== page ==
Tuesday, 29 December 2015

Tracking down the trains

Valle's book is still available if you search round the net.

At last, a fascinating overview of Jack Delano's railroad photography.  His work on this subject has certainly been neglected.  Some photos were in Don Ball's The decade of trains: the 1940s published in 1977 and the same year saw James Valle's The iron horse at war with 272 wonderful mono photos unfortunately presented in a very bland looking book (incidentally it can still be picked up quite cheaply if you look around the net).

This new title is in four portfolios: FSA photos 1940-1942; OWI Chicago; OWI across the country with Santa Fe; FSA/OWI railroads in color 1940-1943 (this portfolio has thirty-three shot).  The nature of Delano's work lifts way above the usual railroad book full of track side shots of heavy freights pulled by multiple diesels, the photos here are in a way the opposite of that because they mostly show workers doing their jobs to keep the (rather rundown) industry going as the country moved into the war years.  I thought the photo selection particularly inspiring because mixed in with the medium and long shots of engines being repaired and serviced or out on the track there are close-up portraits of the workers and the color section nicely has five shots of female railroaders

The back pages have an interesting nine pages devoted to Roy Stryker's railroad shooting scripts followed Notes over four pages (well worth reading, too) then a Bibliography and Index.  The book is well produced in its landscape format, all the photos are captioned including their Library of Congress number.  

Jack Delano's railroad photography comes alive in these pages.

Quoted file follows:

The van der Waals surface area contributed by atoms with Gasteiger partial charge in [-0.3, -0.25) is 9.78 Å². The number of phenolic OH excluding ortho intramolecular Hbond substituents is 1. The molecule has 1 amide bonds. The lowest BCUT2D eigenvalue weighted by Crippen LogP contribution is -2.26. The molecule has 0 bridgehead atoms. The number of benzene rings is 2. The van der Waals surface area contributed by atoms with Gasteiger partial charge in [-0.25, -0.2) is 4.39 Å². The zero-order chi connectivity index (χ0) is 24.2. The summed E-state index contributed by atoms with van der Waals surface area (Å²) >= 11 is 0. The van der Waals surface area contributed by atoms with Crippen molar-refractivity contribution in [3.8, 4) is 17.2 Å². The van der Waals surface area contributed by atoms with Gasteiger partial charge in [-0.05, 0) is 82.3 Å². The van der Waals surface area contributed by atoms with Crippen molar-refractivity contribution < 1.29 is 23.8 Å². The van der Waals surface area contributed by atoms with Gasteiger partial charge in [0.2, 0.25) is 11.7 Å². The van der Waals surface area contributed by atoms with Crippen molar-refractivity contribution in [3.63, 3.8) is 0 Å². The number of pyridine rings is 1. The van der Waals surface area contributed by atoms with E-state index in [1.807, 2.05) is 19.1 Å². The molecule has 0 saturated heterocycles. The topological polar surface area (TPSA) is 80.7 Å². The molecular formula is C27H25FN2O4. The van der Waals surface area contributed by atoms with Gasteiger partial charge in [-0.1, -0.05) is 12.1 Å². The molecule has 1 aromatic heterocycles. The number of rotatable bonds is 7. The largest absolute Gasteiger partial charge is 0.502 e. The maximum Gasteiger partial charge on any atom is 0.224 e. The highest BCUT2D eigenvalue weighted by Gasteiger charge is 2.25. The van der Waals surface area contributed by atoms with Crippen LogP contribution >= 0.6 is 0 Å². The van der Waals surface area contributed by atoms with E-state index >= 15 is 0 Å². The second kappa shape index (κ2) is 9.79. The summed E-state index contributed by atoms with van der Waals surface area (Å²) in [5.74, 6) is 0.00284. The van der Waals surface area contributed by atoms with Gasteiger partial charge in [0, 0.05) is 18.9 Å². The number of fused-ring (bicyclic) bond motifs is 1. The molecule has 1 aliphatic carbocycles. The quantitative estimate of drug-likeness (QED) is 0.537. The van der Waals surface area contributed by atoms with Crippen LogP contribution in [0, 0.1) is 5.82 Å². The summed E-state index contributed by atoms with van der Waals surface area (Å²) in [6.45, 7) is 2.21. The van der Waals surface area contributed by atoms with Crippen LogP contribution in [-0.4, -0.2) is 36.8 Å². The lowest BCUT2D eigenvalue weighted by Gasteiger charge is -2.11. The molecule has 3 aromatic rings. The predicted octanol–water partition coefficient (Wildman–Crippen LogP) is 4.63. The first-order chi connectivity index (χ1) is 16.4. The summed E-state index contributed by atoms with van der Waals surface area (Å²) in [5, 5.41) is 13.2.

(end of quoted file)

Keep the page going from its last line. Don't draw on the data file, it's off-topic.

Saturday, 12 December 2015

Write design

Three other books on the Swissness of design

I bought a copy recently and it's like returning to an old friend.  I had the original when it was published in 1961 and kept it on my desk at the office.  It was always being looked through by colleagues, pages copied, dropped on the floor, borrowed (and luckily returned) but as is the way with office books it eventually disappeared.  I was familiar enough with the pages not to buy a copy until nostalgia got the better of me and I thought I really should own a new edition.

Despite the contents being over fifty years old what JM-B writes is still relevant today, not in the sense that pages are full of hands-on information, though there is some of that in the text but more a philosophical approach to commercial creativity which is revealed to the reader by studying the displayed work.  The majority of this has been created by JM-B during the fifties and nicely cover a wide range of print material.  My favorite sections are the series of posters for the Zurich Tonhalle Gesellschaft, these are just timeless designs, the other is the student work in the last chapter, some of the graphic design and typography is quite remarkable.

Obviously the digital age was decades away when the book was first published and maybe website designers might strain to find anything of relevance to their creative output but companies still need print: brochures; magazine; booklets; letterheads; reports; packaging; logos and more.  These pages will provide the inspiration to design problems.